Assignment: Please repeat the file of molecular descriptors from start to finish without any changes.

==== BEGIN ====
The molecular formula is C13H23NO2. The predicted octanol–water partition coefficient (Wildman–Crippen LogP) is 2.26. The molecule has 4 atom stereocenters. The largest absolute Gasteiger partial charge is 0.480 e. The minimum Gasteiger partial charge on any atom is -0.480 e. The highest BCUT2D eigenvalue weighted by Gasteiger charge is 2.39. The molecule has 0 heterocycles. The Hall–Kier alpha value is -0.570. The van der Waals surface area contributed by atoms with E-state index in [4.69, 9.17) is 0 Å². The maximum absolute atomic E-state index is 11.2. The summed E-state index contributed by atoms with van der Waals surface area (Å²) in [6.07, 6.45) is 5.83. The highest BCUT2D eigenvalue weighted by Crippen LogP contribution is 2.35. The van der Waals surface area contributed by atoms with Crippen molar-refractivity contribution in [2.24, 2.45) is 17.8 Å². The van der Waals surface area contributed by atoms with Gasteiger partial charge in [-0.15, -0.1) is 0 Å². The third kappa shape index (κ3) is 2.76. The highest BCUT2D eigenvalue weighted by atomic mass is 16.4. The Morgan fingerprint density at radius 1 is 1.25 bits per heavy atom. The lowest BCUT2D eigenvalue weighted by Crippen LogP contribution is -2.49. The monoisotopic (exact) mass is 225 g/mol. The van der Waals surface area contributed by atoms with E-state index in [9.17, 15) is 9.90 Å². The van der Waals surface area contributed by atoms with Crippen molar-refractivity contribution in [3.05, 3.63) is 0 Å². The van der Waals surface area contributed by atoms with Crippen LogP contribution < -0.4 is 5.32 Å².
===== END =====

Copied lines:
The molecular formula is C13H23NO2. The predicted octanol–water partition coefficient (Wildman–Crippen LogP) is 2.26. The molecule has 4 atom stereocenters. The largest absolute Gasteiger partial charge is 0.480 e. The minimum Gasteiger partial charge on any atom is -0.480 e. The highest BCUT2D eigenvalue weighted by Gasteiger charge is 2.39. The molecule has 0 heterocycles. The Hall–Kier alpha value is -0.570. The van der Waals surface area contributed by atoms with E-state index in [4.69, 9.17) is 0 Å². The maximum absolute atomic E-state index is 11.2. The summed E-state index contributed by atoms with van der Waals surface area (Å²) in [6.07, 6.45) is 5.83. The highest BCUT2D eigenvalue weighted by Crippen LogP contribution is 2.35. The van der Waals surface area contributed by atoms with Crippen molar-refractivity contribution in [2.24, 2.45) is 17.8 Å². The van der Waals surface area contributed by atoms with Gasteiger partial charge in [-0.15, -0.1) is 0 Å². The third kappa shape index (κ3) is 2.76. The highest BCUT2D eigenvalue weighted by atomic mass is 16.4. The Morgan fingerprint density at radius 1 is 1.25 bits per heavy atom. The lowest BCUT2D eigenvalue weighted by Crippen LogP contribution is -2.49. The monoisotopic (exact) mass is 225 g/mol. The van der Waals surface area contributed by atoms with E-state index in [9.17, 15) is 9.90 Å². The van der Waals surface area contributed by atoms with Crippen molar-refractivity contribution in [3.05, 3.63) is 0 Å². The van der Waals surface area contributed by atoms with Crippen LogP contribution < -0.4 is 5.32 Å².